In our testing on simulated data, we use a selection of five transcription factor datasets with motifs of varying levels of conservation, as measured by their IC (Table 3). We generate background sequences with uniform nucleotide distributions, as well as those with increasingly biased probability distributions. A background sequence for a particular binding site is generated of length equal to that of its upstream region (up to 600 bps). In particular, for each position, a base is selected at random according to a probability distribution in which base G is chosen with some probability pr(G) and the other bases with probability (1  pr(G))/3 each.
Table 3. Scoring method evaluation in terms of performance coefficient in biasedcomposition simulated data. Performance of LP/DEE in biasedcomposition simulated data. The first column identifies the TF dataset. The second column measures the degree of conservation of the known motif, as measured by average percolumn information content [44]. The rest of the columns list the nucleotide performance coefficient of the LP/DEE method with the probability of base G indicated in the column heading and the frequencies of all other bases split equally.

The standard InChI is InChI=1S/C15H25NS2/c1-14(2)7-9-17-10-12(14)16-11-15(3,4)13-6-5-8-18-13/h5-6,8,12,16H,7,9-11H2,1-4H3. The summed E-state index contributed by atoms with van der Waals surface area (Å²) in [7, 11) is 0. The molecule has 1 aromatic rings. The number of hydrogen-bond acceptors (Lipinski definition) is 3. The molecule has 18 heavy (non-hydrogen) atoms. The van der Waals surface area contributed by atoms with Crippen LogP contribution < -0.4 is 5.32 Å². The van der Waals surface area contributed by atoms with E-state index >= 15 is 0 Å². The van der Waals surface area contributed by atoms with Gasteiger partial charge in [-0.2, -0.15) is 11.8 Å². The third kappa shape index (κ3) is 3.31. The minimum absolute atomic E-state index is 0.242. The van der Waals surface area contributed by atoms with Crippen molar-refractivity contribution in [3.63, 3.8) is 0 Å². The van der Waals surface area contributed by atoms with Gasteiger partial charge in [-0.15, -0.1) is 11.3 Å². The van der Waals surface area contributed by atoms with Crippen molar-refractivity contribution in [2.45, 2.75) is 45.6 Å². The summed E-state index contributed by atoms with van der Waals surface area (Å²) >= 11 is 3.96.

Our nPC performance is summarized in Table 3 for various background distributions. We find motifs of very high nPC values in varying biased nucleotide composition, attesting to the fact that our scoring scheme is successfully able to correct for bias in sequence composition. Moreover, as expected, performance on simulated data is better than that for actual genomic sequence. In the narP dataset, for example, the motif is found perfectly in simulated data and not at all in real genomic data. Additionally, an alternate highly conserved site is found by all four methods in genomic data (Table 2), suggesting that while the narP site is wellconserved, the corresponding genomic sequences contain another shared motif of higher conservation.
Phylogenetic footprinting
We also apply our approach to identify motifs among sets of upstream regions of orthologous genes in a number of genomes. Here, the relationships between genomes is incorporated via weighting of the components of the SPscore. The eight datasets come from [9]. All datasets contain vertebrate sequences; some (Interleukin3 and Insulin datasets) consist of only mammalian genomes, while others contain members from more diverse animal phyla. The number of sequences in the datasets ranges between 4 and 16, and most sequences are shorter than 1000 residues in length.